"Iowa, for good reason, for constitutional reasons, for reasons related to the Lord, should be the first caucus and primary," Richardson said Monday, Sept. 3, 2007 at the Northwest Iowa Labor Council Picnic, according to the Des Moines Register.
We consulted a battery of experts -- a religious leader, a political scientist who has studied religion and politics and a constitutional law expert -- who all were baffled by Richardson contention.
"I'm from Illinois; I like Iowa," said Rabbi Daniel Zemel of Temple Micah in Washington, DC. He added, however, that Richardson is "on a different wave length with the Lord than the rest of us."
David Campbell, a political science professor at Notre Dame University agreed. "I'm pretty sure that God has never said anything about the primary or caucus calendar," said Campbell, who has studied the relationship between religion and politics.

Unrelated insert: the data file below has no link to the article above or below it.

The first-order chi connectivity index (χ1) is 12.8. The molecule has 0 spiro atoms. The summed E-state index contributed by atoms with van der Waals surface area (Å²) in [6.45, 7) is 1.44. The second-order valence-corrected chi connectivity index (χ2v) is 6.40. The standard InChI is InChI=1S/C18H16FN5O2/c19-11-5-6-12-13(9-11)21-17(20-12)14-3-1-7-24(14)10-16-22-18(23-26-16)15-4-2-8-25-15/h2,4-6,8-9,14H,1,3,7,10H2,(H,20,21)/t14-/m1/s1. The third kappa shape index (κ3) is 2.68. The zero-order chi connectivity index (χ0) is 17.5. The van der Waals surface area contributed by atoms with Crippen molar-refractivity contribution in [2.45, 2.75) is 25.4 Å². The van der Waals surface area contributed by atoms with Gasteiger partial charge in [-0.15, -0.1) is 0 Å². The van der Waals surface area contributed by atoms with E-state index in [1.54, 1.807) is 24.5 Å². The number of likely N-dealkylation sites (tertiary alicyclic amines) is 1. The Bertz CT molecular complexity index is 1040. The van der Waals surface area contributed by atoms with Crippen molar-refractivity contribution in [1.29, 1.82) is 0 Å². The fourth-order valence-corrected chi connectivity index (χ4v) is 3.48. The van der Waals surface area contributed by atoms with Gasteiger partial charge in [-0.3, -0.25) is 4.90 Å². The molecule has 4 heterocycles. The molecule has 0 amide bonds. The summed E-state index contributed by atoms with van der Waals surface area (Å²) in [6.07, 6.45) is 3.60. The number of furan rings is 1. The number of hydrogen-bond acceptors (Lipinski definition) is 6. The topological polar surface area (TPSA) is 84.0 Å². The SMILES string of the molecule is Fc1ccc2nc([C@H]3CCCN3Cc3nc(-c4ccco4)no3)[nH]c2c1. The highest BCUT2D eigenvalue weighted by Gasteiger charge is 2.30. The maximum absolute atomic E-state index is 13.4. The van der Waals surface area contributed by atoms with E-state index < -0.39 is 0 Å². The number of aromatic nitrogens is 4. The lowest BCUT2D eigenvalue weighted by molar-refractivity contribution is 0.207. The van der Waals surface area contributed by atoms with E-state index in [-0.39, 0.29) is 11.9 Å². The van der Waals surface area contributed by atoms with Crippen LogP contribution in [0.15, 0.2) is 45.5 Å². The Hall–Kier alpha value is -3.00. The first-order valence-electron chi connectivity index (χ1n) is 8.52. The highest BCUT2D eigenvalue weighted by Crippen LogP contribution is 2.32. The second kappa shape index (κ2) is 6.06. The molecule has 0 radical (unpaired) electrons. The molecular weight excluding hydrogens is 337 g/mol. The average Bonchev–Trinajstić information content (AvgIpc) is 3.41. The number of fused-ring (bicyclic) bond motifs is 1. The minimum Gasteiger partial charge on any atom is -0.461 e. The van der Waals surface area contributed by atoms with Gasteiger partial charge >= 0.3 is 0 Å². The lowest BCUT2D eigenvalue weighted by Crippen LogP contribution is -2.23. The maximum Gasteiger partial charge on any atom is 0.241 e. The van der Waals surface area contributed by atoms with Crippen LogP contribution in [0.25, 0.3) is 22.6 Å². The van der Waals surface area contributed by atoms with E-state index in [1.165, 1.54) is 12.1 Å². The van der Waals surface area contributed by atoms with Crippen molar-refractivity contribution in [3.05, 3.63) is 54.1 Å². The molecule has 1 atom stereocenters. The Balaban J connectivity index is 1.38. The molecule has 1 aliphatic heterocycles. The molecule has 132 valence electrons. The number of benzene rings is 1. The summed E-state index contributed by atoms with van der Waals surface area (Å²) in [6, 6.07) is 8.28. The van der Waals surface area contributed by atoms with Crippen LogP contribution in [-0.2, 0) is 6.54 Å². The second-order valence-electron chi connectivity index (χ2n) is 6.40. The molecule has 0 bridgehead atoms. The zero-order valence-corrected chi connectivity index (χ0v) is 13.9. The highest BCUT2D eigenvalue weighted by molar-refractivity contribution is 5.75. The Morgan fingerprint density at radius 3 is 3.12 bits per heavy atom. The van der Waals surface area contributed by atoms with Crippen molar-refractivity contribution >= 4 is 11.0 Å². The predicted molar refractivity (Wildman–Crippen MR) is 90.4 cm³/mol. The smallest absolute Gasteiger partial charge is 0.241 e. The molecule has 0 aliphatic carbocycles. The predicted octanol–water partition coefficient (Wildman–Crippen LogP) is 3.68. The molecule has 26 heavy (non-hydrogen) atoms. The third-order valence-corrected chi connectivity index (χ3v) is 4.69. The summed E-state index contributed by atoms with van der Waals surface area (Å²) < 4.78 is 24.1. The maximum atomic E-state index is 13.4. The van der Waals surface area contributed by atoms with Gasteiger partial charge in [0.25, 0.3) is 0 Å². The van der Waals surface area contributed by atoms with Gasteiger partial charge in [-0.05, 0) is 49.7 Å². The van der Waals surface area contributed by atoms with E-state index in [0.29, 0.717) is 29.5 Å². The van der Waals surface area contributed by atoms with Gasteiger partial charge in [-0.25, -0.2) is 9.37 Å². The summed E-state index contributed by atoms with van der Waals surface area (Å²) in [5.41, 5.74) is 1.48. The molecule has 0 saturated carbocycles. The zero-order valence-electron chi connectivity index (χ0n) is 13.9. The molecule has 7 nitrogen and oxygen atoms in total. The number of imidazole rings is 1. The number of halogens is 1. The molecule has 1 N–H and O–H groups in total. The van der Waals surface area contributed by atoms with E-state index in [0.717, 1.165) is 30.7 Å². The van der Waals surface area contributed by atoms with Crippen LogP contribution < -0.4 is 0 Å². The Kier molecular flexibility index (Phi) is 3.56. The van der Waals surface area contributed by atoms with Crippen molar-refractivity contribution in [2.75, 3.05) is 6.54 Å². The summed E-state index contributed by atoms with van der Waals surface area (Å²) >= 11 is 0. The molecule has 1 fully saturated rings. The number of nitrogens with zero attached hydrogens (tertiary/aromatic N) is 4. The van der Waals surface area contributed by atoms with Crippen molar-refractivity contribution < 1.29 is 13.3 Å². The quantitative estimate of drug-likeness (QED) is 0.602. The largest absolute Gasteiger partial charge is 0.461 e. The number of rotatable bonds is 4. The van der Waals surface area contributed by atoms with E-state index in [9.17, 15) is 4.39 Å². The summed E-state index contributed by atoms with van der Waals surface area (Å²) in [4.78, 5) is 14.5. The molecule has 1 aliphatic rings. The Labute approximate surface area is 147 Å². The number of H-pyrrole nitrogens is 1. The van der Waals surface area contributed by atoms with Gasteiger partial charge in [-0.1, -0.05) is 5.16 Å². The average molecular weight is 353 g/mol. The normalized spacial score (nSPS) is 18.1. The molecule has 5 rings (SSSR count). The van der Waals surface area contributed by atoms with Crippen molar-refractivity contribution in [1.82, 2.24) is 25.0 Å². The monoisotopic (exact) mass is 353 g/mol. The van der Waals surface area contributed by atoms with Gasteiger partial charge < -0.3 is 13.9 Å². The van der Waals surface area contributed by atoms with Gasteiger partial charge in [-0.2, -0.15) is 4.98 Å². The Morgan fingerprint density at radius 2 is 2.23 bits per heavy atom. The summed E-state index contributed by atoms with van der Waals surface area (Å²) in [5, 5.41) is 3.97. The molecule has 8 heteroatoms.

James Madison and the rest of the Founding Fathers didn't even address the issue of allowing everyone to elect the president, let alone primaries, said Pamela Karlan, a professor of constitutional law at Stanford University. "I'm trying to guess what the constitutional basis would be," she said. "I would be hard-pressed to come up with a constitutional basis."
The Richardson campaign did not return a phone call seeking clarification. The Founding Fathers are dead. God was not available for his opinion. For these reasons and more, we give Richardson our "Pants on Fire" ruling.